aka Behemoth, the Sea Monster
Director/Screenplay – Eugene Lourie, Producer – David Diamond, Photography (b&w) – Ken Hodges, Music – Edwin Astley, Special Effects – Irving Block, Louis De Witt, Willis O’Brien, Pete Petterson & Jack Rabin, Makeup – Jimmy Evans, Art Direction – Harry White. Production Company – Artists Alliance.
Andre Morell (Professor James Bickford), Gene Evans (Dr Steve Karnes), Leigh Madison (Jean Trevatharn), John Tumer (John), Jack MacGowran (Dr Sampson)
Scientists from England’s Atomic Energy Commission investigate reports of dead fish washing up on the Cornwall coast. They find that the fish are radioactive and that locals have radiation burns, as well as hear reports of a monster. They realise they are dealing with a dinosaur that has been revived by atomic radiation. They try to find a means of stopping the behemoth as it heads towards London, destroying all in its path.
Former art director Eugene Lourie made his directorial debut with The Beast from 20,000 Fathoms (1953). The Beast from 20,000 Fathoms was a landmark film for several reasons. The most important of these was that it created the atomic monster movie, a genre that was only rivalled by alien invader cinema as the most prevalent theme of 1950s science-fiction and invariably featured either revived dinosaurs or enlarged bugs, usually created through atomic radiation. Following The Beast from 20,000 Fathoms, Eugene Lourie went on to make two other revived dinosaur films – The Giant Behemoth (called Behemoth the Sea Monster in England) and Gorgo (1961), as well as one further science-fiction film The Colossus of New York (1958).
With The Giant Behemoth, Eugene Lourie also wrote the script – the only occasion he would do so on any of his films. Alas, all that Lourie has done is gone back and rehashed The Beast from 20,000 Fathoms. The location switches from the USA to the UK, with The Thames substituting for Coney Island. Aside from that, The Giant Behemoth follows The Beast from 20,000 Fathoms in every essential other point, even down to the climax featuring the killing of the dinosaur by shooting a radioactive projectile into its body.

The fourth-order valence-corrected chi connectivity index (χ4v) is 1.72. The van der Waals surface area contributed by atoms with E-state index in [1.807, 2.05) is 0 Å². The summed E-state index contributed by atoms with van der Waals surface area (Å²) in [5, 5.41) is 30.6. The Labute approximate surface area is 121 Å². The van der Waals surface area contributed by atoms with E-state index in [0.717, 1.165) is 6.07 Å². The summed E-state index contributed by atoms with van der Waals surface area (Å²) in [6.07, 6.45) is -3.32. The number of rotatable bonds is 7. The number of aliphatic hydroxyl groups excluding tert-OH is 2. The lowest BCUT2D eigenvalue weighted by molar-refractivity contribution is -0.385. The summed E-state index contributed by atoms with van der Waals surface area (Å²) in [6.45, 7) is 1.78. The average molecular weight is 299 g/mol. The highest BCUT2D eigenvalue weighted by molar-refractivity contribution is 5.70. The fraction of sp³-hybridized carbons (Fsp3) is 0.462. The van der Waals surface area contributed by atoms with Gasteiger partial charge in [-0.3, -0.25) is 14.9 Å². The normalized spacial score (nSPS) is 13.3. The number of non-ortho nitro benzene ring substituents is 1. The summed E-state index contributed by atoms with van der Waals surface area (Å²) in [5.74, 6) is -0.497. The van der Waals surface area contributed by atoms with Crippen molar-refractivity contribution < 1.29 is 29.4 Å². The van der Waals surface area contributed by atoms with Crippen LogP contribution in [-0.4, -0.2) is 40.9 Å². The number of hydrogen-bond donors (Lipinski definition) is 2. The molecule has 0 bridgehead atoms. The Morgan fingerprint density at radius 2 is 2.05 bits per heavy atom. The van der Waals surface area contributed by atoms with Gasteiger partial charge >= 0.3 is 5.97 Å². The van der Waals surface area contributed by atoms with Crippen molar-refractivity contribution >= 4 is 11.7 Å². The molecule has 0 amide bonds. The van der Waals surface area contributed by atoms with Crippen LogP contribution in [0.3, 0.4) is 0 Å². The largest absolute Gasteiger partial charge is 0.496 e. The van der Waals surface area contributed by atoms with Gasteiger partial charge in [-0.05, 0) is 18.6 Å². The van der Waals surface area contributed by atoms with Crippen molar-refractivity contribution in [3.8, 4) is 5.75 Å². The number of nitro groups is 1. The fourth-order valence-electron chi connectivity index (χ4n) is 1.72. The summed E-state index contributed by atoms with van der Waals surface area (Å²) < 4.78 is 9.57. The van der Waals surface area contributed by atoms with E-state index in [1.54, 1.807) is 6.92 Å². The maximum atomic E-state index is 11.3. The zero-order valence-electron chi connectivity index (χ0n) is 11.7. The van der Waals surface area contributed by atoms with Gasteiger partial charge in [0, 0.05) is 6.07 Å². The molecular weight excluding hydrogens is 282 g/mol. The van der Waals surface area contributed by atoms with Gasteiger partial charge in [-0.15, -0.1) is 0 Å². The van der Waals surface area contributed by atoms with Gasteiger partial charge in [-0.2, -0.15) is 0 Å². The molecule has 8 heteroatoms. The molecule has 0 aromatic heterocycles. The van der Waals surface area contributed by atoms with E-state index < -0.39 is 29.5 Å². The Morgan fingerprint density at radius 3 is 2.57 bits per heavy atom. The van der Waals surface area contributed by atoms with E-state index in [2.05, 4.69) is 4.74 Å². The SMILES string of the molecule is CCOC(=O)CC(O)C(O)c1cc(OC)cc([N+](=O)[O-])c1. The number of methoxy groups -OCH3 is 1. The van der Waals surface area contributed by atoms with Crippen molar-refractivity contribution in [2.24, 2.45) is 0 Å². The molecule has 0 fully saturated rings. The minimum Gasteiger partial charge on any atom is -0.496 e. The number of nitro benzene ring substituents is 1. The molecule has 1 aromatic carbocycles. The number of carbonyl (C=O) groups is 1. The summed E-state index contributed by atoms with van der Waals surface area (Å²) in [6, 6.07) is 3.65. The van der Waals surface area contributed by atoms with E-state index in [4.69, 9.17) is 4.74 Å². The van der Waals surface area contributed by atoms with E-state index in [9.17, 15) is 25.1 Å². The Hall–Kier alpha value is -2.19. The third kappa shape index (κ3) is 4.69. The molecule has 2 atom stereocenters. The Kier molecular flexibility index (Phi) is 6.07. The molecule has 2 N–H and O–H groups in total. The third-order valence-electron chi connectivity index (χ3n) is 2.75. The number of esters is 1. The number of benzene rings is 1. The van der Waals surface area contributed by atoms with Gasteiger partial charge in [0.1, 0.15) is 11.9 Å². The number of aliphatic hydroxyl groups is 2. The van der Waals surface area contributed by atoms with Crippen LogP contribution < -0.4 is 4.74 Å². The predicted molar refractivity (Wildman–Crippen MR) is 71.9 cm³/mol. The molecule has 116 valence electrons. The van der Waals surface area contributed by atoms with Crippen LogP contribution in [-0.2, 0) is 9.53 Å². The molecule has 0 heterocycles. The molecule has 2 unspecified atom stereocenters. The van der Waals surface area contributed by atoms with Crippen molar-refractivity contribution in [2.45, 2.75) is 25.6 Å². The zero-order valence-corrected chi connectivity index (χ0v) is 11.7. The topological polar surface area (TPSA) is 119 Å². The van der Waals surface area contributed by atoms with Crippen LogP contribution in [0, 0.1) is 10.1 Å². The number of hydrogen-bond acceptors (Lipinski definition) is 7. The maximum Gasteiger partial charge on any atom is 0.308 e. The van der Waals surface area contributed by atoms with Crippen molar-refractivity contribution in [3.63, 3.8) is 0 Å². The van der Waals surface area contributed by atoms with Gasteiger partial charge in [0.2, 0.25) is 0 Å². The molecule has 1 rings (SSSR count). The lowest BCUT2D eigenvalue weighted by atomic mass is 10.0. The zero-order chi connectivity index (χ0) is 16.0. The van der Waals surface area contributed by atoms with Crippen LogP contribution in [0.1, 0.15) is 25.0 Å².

Lourie shoots on location in Cornwall and London. He is reasonably effective at drawing British stiff upper-lip figures and provincial types. The film though fails to work. The characters are one-dimensional. Almost none of them emerge to the forefront of the story as distinct heroes – they are all indistinct plot functionaries. In another film, (The Beast from 20,000 Fathoms being a good example) the character of Jean Trevarthen would become the love interest but here nothing happens. Lourie’s direction is mostly pedestrian. Sometimes he is capable of delivering scenes that offer effective mood – the lighthouse scene and the Coney Island climax in Beast or the climactic rampage of the mother dinosaur through London in Gorgo being good examples. However, few of the scenes stand out here, apart from one with the scientists examining a fish whose radioactivity only becomes apparent when the lights are turned out and it is found glowing in the dark.
Lourie creates the dinosaur through stop motion animation – The Giant Behemoth being one of the few 1950s films that went to these lengths rather than took cheaper short cuts such as using optically enlarged bugs/lizards or men in rubber suits. To this extent, Lourie has brought on board the great Willis O’Brien who was arguably the finest stop motion animator in the world, having created the all-time classic King Kong (1933). Alas, Lourie was working with a diminished budget and Willis O’Brien was getting on in years (he was 72 at the time) and his health was in such a poor state he could only oversee the work of others. The resulting animation is shabby and cheap. The film was the penultimate work of Willis O’Brien’s career before he died in 1962 and an ignominious way for him to be remembered.